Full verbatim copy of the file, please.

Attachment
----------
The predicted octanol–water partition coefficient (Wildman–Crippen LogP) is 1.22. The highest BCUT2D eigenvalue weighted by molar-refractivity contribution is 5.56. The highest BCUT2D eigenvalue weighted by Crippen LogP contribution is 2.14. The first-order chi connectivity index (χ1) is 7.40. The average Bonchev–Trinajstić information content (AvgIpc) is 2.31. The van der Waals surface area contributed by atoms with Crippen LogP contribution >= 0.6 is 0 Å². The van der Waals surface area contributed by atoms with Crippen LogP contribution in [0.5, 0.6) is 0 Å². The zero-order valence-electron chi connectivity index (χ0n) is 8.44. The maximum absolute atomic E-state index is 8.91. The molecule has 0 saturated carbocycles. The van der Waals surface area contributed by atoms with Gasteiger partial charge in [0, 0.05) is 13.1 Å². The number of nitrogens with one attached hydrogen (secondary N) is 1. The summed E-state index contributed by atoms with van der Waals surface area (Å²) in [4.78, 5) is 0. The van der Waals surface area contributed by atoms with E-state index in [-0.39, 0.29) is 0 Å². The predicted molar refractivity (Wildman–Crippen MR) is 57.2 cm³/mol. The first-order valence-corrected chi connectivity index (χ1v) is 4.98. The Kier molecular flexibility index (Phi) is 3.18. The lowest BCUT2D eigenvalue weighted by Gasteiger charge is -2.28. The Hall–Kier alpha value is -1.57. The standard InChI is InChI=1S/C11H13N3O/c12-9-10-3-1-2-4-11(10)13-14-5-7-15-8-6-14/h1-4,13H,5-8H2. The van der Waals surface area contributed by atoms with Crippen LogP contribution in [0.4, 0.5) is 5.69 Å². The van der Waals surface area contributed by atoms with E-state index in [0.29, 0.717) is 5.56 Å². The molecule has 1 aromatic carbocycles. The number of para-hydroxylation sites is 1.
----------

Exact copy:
The predicted octanol–water partition coefficient (Wildman–Crippen LogP) is 1.22. The highest BCUT2D eigenvalue weighted by molar-refractivity contribution is 5.56. The highest BCUT2D eigenvalue weighted by Crippen LogP contribution is 2.14. The first-order chi connectivity index (χ1) is 7.40. The average Bonchev–Trinajstić information content (AvgIpc) is 2.31. The van der Waals surface area contributed by atoms with Crippen LogP contribution >= 0.6 is 0 Å². The van der Waals surface area contributed by atoms with Crippen LogP contribution in [0.5, 0.6) is 0 Å². The zero-order valence-electron chi connectivity index (χ0n) is 8.44. The maximum absolute atomic E-state index is 8.91. The molecule has 0 saturated carbocycles. The van der Waals surface area contributed by atoms with Gasteiger partial charge in [0, 0.05) is 13.1 Å². The number of nitrogens with one attached hydrogen (secondary N) is 1. The summed E-state index contributed by atoms with van der Waals surface area (Å²) in [4.78, 5) is 0. The van der Waals surface area contributed by atoms with E-state index in [-0.39, 0.29) is 0 Å². The predicted molar refractivity (Wildman–Crippen MR) is 57.2 cm³/mol. The first-order valence-corrected chi connectivity index (χ1v) is 4.98. The Kier molecular flexibility index (Phi) is 3.18. The lowest BCUT2D eigenvalue weighted by Gasteiger charge is -2.28. The Hall–Kier alpha value is -1.57. The standard InChI is InChI=1S/C11H13N3O/c12-9-10-3-1-2-4-11(10)13-14-5-7-15-8-6-14/h1-4,13H,5-8H2. The van der Waals surface area contributed by atoms with Crippen LogP contribution in [0.4, 0.5) is 5.69 Å². The van der Waals surface area contributed by atoms with E-state index in [0.29, 0.717) is 5.56 Å². The molecule has 1 aromatic carbocycles. The number of para-hydroxylation sites is 1.